Day 4: Monday May 11 2009
FIRST DAY OUT WITH THE CREW!!
As today was our first day on site with our whole team, it started with a tour. Eva Hulse, Jennifer Bracewell, Sam Vaneeckhout showed the group some of the places they have excavated in the past. This was to give the undergraduates an idea of what a Stone Age settlement looks like for surveying purposes. Eva, along with the Grad students, gave a thourough explanation of the previous years excavations and finds and put them into an on-site context. This brought all of the students up to date while in the field.
Dwelling structures are indicated by one or more shallow depressions in the ground that are either square or oval shaped. The oval shaped depressions are harder to sight and are older than the more defined square depressions. The depressions were the foundations for pit houses. The hearth is often defined by a spot in the middle where the vegetation is especially lush because of the extra nutrients remaining after burning. Sometimes quartz flakes or pottery shards are visible from disturbance.
Jenn gave her intro to The Thing, explaining its context as a built up earthen mound, as well as its re-use throughout time. It is an interesting site once used to forge iron and seems to have a double layer of podsol.
The team went to the Kierikki Stone Age Center to have lunch. At the center, they have constructed a row of pit houses as they might have looked 5000 years ago. Some people had lunch inside them around the fire.
In the afternoon Dustin Keeler and Greg Korosec led two survey teams previously designated along the 55th and the 60th contours. This allows for a systematic search for depressions and pits in the ground, indicating past human disturbance. The goal of these surveys is to cover more ground with more accurate GPS equipment in use.
Michael Wing (the teacher who is part of PolarTREK) who was part of Greg’s team described surveying accurately as follows: “Greg holds a GPS (global positioning system) device that tells us where we are. The rest of us form a line to the right and left of him, each person about twenty steps away from the next. We advance together in a line, keeping our eyes on the ground. We leap across ditches, trip over stumps, slog through wetlands and crash through bushes. Greg moves fast, and you have to keep up! If we see something suggestive of a pit house we call out and Greg comes over to look.”
It is quite the adventure and many of the team members find it a rewarding process even when the results are negative. Greg Korosec’s Survey cleared sites on the 55 meter contour so archeologists looking for Stone Age sites there know not to look there. Dustin Keeler’s Survey of the 60 meter contour came across two sites, one a cluster of depressions and the other a long row of pits.
Day 3: Sunday May 10 2009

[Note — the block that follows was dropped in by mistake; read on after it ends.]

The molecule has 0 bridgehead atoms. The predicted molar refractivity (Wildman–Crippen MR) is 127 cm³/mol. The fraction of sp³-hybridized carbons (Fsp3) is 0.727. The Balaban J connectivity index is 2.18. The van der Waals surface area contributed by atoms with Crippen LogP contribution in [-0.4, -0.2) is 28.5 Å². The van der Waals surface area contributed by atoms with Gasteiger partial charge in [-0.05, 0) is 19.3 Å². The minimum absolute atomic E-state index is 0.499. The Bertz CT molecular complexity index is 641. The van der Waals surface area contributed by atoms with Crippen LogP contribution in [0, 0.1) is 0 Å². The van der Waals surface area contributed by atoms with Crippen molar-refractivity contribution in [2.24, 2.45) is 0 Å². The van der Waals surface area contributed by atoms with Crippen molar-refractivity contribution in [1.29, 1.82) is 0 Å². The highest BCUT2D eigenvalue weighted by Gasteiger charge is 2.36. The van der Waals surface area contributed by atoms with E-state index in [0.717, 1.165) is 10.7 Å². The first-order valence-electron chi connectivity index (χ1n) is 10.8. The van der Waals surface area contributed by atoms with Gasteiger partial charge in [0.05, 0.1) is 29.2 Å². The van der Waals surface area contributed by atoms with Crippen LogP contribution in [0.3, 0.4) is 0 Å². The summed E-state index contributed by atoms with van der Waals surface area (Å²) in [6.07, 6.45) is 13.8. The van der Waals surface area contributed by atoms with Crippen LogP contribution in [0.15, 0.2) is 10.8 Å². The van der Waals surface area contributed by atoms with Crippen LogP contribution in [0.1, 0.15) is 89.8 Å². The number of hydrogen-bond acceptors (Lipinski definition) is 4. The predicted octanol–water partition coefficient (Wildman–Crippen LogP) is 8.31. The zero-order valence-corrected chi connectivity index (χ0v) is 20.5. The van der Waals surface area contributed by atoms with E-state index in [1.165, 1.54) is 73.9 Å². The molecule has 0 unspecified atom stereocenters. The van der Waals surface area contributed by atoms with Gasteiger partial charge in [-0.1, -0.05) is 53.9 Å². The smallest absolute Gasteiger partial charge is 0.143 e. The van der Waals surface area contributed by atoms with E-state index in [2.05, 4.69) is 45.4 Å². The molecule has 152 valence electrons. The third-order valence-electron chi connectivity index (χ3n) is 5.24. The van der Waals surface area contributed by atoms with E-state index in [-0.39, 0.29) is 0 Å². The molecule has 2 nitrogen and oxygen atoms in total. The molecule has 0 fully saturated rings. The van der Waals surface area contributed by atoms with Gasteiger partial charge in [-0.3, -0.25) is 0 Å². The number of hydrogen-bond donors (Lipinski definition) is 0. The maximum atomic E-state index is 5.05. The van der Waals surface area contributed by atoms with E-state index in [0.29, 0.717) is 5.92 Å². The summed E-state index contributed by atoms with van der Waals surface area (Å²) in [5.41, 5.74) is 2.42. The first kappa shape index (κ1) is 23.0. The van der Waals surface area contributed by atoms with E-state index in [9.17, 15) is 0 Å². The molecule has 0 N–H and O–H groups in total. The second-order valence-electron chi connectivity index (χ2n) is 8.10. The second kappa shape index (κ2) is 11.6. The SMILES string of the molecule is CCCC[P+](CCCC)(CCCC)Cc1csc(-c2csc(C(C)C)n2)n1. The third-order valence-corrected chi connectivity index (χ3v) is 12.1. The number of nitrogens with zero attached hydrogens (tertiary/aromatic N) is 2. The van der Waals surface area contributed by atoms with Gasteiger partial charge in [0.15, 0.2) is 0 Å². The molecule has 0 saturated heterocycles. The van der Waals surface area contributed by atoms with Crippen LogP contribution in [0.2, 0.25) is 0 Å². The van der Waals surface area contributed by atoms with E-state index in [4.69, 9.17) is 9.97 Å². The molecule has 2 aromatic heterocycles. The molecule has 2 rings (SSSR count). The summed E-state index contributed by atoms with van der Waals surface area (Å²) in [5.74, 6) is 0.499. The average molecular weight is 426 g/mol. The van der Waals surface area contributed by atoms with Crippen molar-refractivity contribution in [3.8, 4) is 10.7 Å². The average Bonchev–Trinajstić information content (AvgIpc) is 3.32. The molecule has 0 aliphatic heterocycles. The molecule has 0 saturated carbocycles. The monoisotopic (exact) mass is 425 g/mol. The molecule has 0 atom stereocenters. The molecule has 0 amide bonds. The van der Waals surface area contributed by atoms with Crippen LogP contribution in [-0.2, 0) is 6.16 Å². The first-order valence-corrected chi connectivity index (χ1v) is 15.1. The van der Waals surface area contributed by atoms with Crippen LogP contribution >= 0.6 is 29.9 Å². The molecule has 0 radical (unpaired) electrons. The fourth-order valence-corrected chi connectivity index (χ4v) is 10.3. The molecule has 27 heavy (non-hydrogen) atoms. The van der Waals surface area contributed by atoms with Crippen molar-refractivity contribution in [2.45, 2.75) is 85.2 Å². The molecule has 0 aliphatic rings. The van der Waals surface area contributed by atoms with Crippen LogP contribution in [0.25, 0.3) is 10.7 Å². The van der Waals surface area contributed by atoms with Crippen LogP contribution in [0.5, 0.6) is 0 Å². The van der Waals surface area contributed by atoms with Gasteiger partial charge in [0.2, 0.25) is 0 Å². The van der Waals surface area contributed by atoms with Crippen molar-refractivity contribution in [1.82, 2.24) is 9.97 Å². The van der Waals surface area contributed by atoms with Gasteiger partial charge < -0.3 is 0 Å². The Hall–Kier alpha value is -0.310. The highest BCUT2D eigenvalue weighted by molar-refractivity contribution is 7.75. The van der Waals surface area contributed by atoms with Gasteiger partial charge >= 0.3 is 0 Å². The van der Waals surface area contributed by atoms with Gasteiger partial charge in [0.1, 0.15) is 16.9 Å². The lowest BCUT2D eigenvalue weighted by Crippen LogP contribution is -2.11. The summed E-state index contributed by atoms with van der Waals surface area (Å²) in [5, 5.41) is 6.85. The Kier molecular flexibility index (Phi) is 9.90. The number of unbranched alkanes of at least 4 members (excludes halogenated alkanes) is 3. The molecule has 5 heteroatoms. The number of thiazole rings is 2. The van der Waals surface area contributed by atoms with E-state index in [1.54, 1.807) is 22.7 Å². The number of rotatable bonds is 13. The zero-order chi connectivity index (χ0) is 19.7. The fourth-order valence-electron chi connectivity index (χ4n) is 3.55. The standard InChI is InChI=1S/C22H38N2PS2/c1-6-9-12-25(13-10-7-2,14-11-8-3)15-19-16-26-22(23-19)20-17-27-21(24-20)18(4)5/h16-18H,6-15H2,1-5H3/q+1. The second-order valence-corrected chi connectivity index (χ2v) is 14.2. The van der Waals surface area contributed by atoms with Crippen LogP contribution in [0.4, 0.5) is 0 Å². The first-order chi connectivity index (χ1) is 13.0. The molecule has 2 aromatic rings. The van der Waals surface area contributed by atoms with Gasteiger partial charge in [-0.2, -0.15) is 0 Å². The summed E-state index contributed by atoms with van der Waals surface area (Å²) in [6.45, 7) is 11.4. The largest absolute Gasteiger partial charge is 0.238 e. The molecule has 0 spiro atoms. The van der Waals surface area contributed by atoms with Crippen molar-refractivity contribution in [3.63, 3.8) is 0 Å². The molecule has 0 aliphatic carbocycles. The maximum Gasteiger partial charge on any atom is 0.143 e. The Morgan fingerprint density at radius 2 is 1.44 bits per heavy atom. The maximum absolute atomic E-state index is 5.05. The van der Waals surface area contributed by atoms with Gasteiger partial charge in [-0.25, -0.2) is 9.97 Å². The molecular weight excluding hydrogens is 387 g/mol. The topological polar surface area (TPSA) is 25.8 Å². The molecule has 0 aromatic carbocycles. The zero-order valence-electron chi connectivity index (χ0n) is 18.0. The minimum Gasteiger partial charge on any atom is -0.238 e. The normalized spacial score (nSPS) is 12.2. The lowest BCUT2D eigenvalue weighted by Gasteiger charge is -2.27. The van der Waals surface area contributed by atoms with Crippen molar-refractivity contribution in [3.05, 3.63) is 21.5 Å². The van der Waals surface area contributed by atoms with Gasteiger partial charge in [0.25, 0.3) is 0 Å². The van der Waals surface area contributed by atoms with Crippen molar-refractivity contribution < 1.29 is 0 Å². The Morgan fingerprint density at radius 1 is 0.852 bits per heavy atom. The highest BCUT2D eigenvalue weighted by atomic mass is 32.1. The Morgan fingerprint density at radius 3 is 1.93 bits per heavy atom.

Today was a rest day, some of the undergraduate students chose to explore the tourist aspects of Oulu in the morning. It’s only a short bus ride away or a beautiful 5K walk/bike that takes you through quaint residential areas and forest scenery.
The city was founded in 1605 by King Charles IX of Sweden. Its rapid economic growth is attributed to its exportation of tar and growing university. Fires in 1882 destroyed much of Oulu. Much of the city was re-designed by Carl Ludvig Engel. His designs still dominate the town center to this day.
Some interesting sites in Oulu are the Market Square, Cathedral, Observatory Café, Hupisaaret, the Botanical Gardens, and the Toripolliisi. The observatory café is an observatory tower built on the old foundation of the Oulu castle as part of a The Oulu Marine Institute, but now serves café with a wonderful view of the city. Hupisaaret is a wide park area that offers the opportunity to enjoy nature right in the heart of the city. There are small streams and a few botanical green houses along with salmon runs.
The Toripolliisi is a bronze statue of a large police man that guards the city in the market square. If you drop a letter in the market square it will be stamped with the Market Square Policeman postmark. To learn more about Oulu you can visit www.visitoulu.fi.
Modern art is pleasantly spread throughout downtown. Some are labeled stating their historical significance, others are left up to personal interpretation.
Day two consisted of Greg Korosec, Eva Hulse, Dustin Keeler, Michael Wing, Dr. Ezra Zubrow, Loretta Sun, and Sarah Billiar going out into the field as well as to the Kierikki Stone Age Center.
It was a great chance for the undergraduates to see for the first time the terrain they would be working in. They went into the field to test the GPS system and run some soil tests to determine how frozen the soil was. Eva is showing Mike and Sarah how to use the auger to run soil samples.
The soil was very soft to walk on and had a sandy texture. Away from the sight at a lower ground level ther was a pretty bog... little did the undergrads know, they would be surveying through it! Eva showed the team lingonberries, which occur everywhere in the forest. Even though they are from last year and slightly fermented, they are still good to eat because they have spent the winter frozen.
The team then drove to The Kierikki Stone Age Center where they ventured onto the roof of the three story log building to set up the GPS system.
The center and the village are located on the banks of the Iijoki River and hold a unique combination of Finnish prehistory, which dates back to 5,000 B.C. To find out more about the Center you can go to http://www.kierikki.fi/sivu/en/kierikkikeskus/.